Monday, July 13, 2009

What Pisses Me Off...

I consider myself to be a spiritual person, though not a member of any religious tribe. Among the great influences that have shaped my thinking (aside from frequent psychedelic trips in mid-life) is Buddhism and the Tao te Ching. The Buddha taught that desire is the cause of unhappiness: if one rids themselves of expectations, one rids themselves of disappointments. Lao Tse, in explaining the spiritual life says those who talk don’t know and those who know don’t talk. All of this is also summed up in the Desiderata, one of the dictums being that the universe is unfolding exactly as it should.
These thoughts are things I frequently fall back on so as not to get caught up in the frustrations life readily throws one’s way

Accordingly, I prefer serendipity to discipline when it comes to spiritual practice and believe that courses for self-improvement are doomed to fail. While sitting in a lotus position and meditating was worth trying, this practice was much more likely to make my hips ache than further enlightenment. And though I never considered myself “enlightened,” I do testify that I fully accept myself as who I am. Which means that while I can talk myself out of expectations, anger and disappointments, I also know that things come up that simply piss me off. So let me share some of them with you.

Today’s topic came about when I first read the Arts section of the June 26 issue of The New York Times. The lead story, written by Motoko Rich, was headlined "James Frey Collaborating on a Novel for Young Adults, First in a Series." Yes, that James Frey, who, as Ms Rich wrote, “was famously caught embellishing details in A Million Little Pieces.” And, despite the fact the Oprah disowned him for his deceits, “Two years ago he reportedly received more than $1 million as an advance for Bright Shiny Morning from Harper Collins. Although the book received mixed reviews, it garnered a notable rave from Janet Maslin in The New York Times. According to Nielsen BookScan, which tracks about 70 percent of retail sales, Bright Shiny Morning sold 71,000 copies in hardcover and 10,000 in paperback.” What is this new collaboration about? Frey “is working with another writer and anonymously shopping around a young adult novel called I Am Number Four.” This collaboration between Frey (acting anonymously) and “an unnamed up-and-coming writer,” is being pitched by one Eric Simonoff, a literary agent at William Morris Endeavor. Frey came up with the idea of a “proposed six-book series,” about “a group of nine alien teenagers on a planet called Lorien, which is attacked by a hostile race from another planet. The nine and their guardians evacuate to Earth, where three are killed. The protagonist, a Lorien boy named John Smith, hides in Paradise, Ohio, disguised as a human, trying to evade his predators and knowing he is next on their list.”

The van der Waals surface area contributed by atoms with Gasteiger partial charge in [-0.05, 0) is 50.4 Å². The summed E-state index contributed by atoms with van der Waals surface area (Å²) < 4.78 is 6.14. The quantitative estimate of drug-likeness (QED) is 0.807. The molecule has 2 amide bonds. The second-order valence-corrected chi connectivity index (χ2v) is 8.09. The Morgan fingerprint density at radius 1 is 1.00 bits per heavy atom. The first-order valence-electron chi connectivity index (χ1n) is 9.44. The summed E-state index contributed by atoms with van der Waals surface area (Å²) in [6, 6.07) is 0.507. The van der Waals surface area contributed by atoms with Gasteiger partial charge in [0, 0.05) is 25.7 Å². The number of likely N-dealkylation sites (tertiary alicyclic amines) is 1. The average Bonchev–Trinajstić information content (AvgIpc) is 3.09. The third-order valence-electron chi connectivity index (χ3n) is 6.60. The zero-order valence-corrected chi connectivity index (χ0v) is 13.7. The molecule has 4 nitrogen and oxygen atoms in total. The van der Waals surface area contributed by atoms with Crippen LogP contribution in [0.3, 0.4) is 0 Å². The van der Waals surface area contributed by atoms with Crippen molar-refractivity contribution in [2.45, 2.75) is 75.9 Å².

Reading this article set off a connected series of things that pissed me off. But before firing artillery at The New York Times, let me also say that I love this newspaper, which I’ve been reading for 60 years now, starting as a teenager, commuting from my parents’ home in Queens to The High School of Music and Art in Manhattan. It has consistently given the widest, fairest and best print coverage of news, political skullduggery, and the arts. I also had the opportunity to work there one year, while attending NYU’s College of Medicine as a “night intern,” seeing people who were sick and taking splinters out of the eyes of pressmen who set hot type way back then. So, naturally, I've always had high expectations for this Grey Lady.

When Judy and I began publishing 30 years ago, we happily found extraordinary support in Sunday’s Book Review section. To start with, Thomas Lask, in his “End Papers” column, somehow picked up on a letter we wrote to the Authors Guild, announcing that we were starting an imprint called Second Chance Press, seeking to give worthwhile books, out-of-print for at least 20 years, a second chance. This resulted in our being sent 600 books, and the six we chose made up our first list. Later, under editors Mike Levitas, Becky Sinkler and Chip McGrath, we often had review coverage of three or four of our 12 titles a year, nearly all for Permanent Press releases. If coverage is far less now, I can’t bellyache, for review space has been so drastically reduced. Insofar as the daily Times was concerned (an entirely separate division), Anatole Broyard wrote an exceptional review on Thursday, January 31, 1980 for Richard Lortz’s The Valdepenas, our very first review from our very first list. I mention all this in order to set the table about expectations and the “pissed off” phase one goes through when such expectations are not fulfilled.

Reading Motoko Rich’s James Frey story made me realize how pissed off I‘ve felt in the past about the daily Times Monday through Saturday book coverage. Since Broyard’s review, there have been over 7,000 additional reviews in the daily editions over the past 29-and-a-half years, and not one other book of ours has gotten coverage: this despite the fact that in that period of time we published a Nobel Prize winning author (Halldor Laxness), 12 novels by a Nobel Prize nominee (Berry Fleming), had a National Book Award finalist (Sandra Scofield), Hammett Prize and Edgar Award finalists and winners (Randall Silvis, Domenic Stansberry and Reed Farrel Coleman) and, in 1998, won the equivalent of a publishing Oscar: Literary Market Place’s LMP Award for Editorial Achievement—a prize open to every publisher, large and small, in America, and voted upon by our colleagues in the book industry. This failure to reappear in the daily Times made me think of the remark by a frustrated Hollywood ingĂ©nue, who once said, “Who do you have to go to bed with to get into this motion picture?” Obviously I’ve never figured that one out, but if I have to sleep with Eric Simonoff, Frey’s agent, to command this sort of space for one of our authors, I’ll have to take a pass because—no offense Eric—I’m simply into women.